Six novels have been shortlisted for this year’s Baileys Women’s Prize. The 2017 Chair of Judges, Tess Ross commented:
“It has been a great privilege to Chair the Baileys Women’s Prize for Fiction in a year which has proved exceptional for writing of both quality and originality. It was therefore quite a challenge to whittle this fantastic longlist of 16 books down to only six… These were the six novels that stayed with all of us well beyond the final page.”
Stay With Me by Ayobami Adebayo
“‘There are things even love can’t do… If the burden is too much and stays too long, even love bends, cracks, comes close to breaking and sometimes does break. But even when it’s in a thousand pieces around your feet, that doesn’t mean it’s no longer love…’
Yejide is hoping for a miracle, for a child. It is all her husband wants, all her mother-in-law wants, and she has tried everything – arduous pilgrimages, medical consultations, dances with prophets, appeals to God. But when her in-laws insist upon a new wife, it is too much for Yejide to bear. It will lead to jealousy, betrayal and despair.
Unravelling against the social and political turbulence of 80s Nigeria, Stay With Me sings with the voices, colours, joys and fears of its surroundings. Ayobami Adebayo weaves a devastating story of the fragility of married love, the undoing of family, the wretchedness of grief, and the all-consuming bonds of motherhood. It is a tale about our desperate attempts to save ourselves and those we love from heartbreak.” (GoodReads)
The Power by Naomi Alderman
“In The Power the world is a recognisable place: there’s a rich Nigerian kid who larks around the family pool; a foster girl whose religious parents hide their true nature; a local American politician; a tough London girl from a tricky family. But something vital has changed, causing their lives to converge with devastating effect. Teenage girls now have immense physical power – they can cause agonising pain and even death. And, with this small twist of nature, the world changes utterly.
This extraordinary novel by Naomi Alderman, a Sunday Times Young Writer of the Year and Granta Best of British writer, is not only a gripping story of how the world would change if power was in the hands of women but also exposes, with breath-taking daring, our contemporary world.” (GoodReads)
The Dark Circle by Linda Grant
“The Second World War is over, a new decade is beginning but for an East End teenage brother and sister living on the edge of the law, life has been suspended. Sent away to a tuberculosis sanatorium in Kent to learn the way of the patient, they find themselves in the company of army and air force officers, a car salesman, a young university graduate, a mysterious German woman, a member of the aristocracy and an American merchant seaman. They discover that a cure is tantalisingly just out of reach and only by inciting wholesale rebellion can freedom be snatched.” (GoodReads)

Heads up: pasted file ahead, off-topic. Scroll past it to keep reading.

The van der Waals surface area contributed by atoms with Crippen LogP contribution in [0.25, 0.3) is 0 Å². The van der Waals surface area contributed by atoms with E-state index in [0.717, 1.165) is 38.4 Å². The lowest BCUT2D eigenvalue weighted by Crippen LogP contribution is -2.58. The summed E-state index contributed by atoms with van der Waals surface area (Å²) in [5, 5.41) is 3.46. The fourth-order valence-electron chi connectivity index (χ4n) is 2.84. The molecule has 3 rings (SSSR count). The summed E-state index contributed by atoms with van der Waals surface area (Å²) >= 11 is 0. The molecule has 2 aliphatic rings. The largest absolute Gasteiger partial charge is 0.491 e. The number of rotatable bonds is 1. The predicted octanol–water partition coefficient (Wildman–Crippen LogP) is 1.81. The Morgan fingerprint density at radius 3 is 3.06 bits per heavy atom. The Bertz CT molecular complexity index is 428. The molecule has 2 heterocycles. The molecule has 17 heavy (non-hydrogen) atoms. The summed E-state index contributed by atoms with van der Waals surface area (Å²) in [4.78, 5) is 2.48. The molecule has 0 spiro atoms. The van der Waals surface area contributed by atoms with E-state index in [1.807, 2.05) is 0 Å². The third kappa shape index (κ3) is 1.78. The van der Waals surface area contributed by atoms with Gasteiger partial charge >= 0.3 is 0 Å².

The Sport of Kings by C.E. Morgan
“Hellsmouth, a wilful thoroughbred filly, has the legacy of a family riding on her. The Forges: one of the oldest and proudest families in Kentucky; descended from the first settlers to brave the Wilderness Road; as mythic as the history of the South itself – and now, first-time horse breeders.
Through an act of naked ambition, Henry Forge is attempting to blaze this new path on the family’s crop farm. His daughter, Henrietta, becomes his partner in the endeavour but has desires of her own. When Allmon Shaughnessy, an African American man fresh from prison, comes to work in the stables, the ugliness of the farm’s history rears its head. Together through sheer will, the three stubbornly try to create a new future – one that isn’t determined by Kentucky’s bloody past – while they mould Hellsmouth into a champion.
The Sport of Kings has the force of an epic. A majestic story of speed and hunger, racism and justice, this novel is an astonishment from start to finish.” (GoodReads)
First Love by Gwendoline Riley
“From “one of Britain’s most original young writers” (The Observer), a blistering account of a marriage in crisis and a portrait of a woman caught between withdrawal and self-assertion, depression and rage.
Neve, the novel’s acutely intelligent narrator, is beset by financial anxiety and isolation, but can’t quite manage to extricate herself from her volatile partner, Edwyn. Told with emotional remove and bracing clarity, First Love is an account of the relationship between two catastrophically ill-suited people walking a precarious line between relative calm and explosive confrontation.” (GoodReads)
Do Not Say We Have Nothing by Madeleine Thien
“In a single year, my father left us twice. The first time, to end his marriage, and the second, when he took his own life. I was ten years old.”
Master storyteller Madeleine Thien takes us inside an extended family in China, showing us the lives of two successive generations—those who lived through Mao’s Cultural Revolution and their children, who became the students protesting in Tiananmen Square. At the center of this epic story are two young women, Marie and Ai-Ming. Through their relationship Marie strives to piece together the tale of her fractured family in present-day Vancouver, seeking answers in the fragile layers of their collective story. Her quest will unveil how Kai, her enigmatic father, a talented pianist, and Ai-Ming’s father, the shy and brilliant composer, Sparrow, along with the violin prodigy Zhuli were forced to reimagine their artistic and private selves during China’s political campaigns and how their fates reverberate through the years with lasting consequences.
With maturity and sophistication, humor and beauty, Thien has crafted a novel that is at once intimate and grandly political, rooted in the details of life inside China yet transcendent in its universality.” (GoodReads)